Ladies and gentlemen,
As I mentioned at the beginning of my speech; the success in implementing strategies to protect civilians has unfortunately been limited despite great international commitment. It is my fervent hope that this seminar will significantly contribute to identify where the problems lie, and what we can do to address it. We may not come up with many solutions – but today’s deliberations may help to narrow down the troubling concerns that are germinating in our minds. Through the exchange of practical experiences from the ground, we can share examples of effective implementation strategies.
Finally, by bringing together participants with different backgrounds and different approaches to protection – from the Department of Islamic Development, the military, the Bar Council, Islamic NGOs such as the Islamic Information Services, Malaysian Chinese Muslim Association, ISMA, PEWARIS, humanitarian organizations, local NGOs, research institutions and academics – we have a distinctive opportunity to forge new partnerships; and that if the partnerships come to fruition, they will help strengthen the existing initiatives by other organizations.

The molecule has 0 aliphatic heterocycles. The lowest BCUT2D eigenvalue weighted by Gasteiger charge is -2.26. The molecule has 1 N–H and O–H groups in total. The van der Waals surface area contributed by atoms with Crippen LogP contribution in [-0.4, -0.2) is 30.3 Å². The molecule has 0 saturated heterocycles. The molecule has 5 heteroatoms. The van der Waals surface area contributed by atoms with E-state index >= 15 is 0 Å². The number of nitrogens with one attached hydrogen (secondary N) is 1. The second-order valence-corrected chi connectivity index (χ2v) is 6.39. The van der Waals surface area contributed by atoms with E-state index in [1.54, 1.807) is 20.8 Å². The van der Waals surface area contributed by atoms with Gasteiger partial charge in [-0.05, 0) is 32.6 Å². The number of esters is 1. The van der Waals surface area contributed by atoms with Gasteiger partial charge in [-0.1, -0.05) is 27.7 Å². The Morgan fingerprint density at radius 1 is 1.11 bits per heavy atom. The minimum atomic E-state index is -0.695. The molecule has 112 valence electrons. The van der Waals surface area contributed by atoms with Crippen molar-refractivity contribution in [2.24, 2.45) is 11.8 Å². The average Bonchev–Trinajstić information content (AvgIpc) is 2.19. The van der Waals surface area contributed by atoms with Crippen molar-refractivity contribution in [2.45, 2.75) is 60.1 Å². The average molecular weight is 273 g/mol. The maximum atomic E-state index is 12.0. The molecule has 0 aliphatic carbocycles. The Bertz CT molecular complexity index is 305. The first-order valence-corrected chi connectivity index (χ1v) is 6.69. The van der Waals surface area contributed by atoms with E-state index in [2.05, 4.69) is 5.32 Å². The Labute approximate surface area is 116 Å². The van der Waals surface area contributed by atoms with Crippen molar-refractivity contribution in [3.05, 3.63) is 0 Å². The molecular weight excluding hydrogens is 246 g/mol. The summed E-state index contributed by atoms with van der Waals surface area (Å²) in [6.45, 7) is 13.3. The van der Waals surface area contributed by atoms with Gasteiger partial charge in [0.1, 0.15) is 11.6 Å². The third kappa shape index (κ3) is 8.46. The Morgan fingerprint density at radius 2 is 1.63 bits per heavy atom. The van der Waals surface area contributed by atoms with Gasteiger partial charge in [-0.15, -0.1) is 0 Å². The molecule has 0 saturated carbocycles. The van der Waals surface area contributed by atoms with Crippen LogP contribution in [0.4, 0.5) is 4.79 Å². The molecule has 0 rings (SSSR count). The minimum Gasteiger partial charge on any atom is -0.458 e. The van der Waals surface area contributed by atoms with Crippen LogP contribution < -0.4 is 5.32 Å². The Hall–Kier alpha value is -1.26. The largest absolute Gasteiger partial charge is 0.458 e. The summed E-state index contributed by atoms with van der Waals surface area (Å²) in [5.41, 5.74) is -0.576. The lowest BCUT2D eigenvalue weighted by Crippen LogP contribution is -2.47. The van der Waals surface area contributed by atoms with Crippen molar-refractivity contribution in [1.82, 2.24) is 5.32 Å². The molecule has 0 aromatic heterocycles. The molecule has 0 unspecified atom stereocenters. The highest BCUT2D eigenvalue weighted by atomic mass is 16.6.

I would like to take this opportunity to thank; in particular Mr. Werner and our friends at the International Committee of the Red Cross (ICRC) for inviting us to jointly organize this seminar. And thank you to the speakers for gracing us with your wisdom, to the organizing committee, and the participants for your presence, support and commitment. By these words I warmly welcome you all and wish for a fruitful and constructive discourse. Thank you.
14th October 2009 Hotel Equatorial, Kuala Lumpur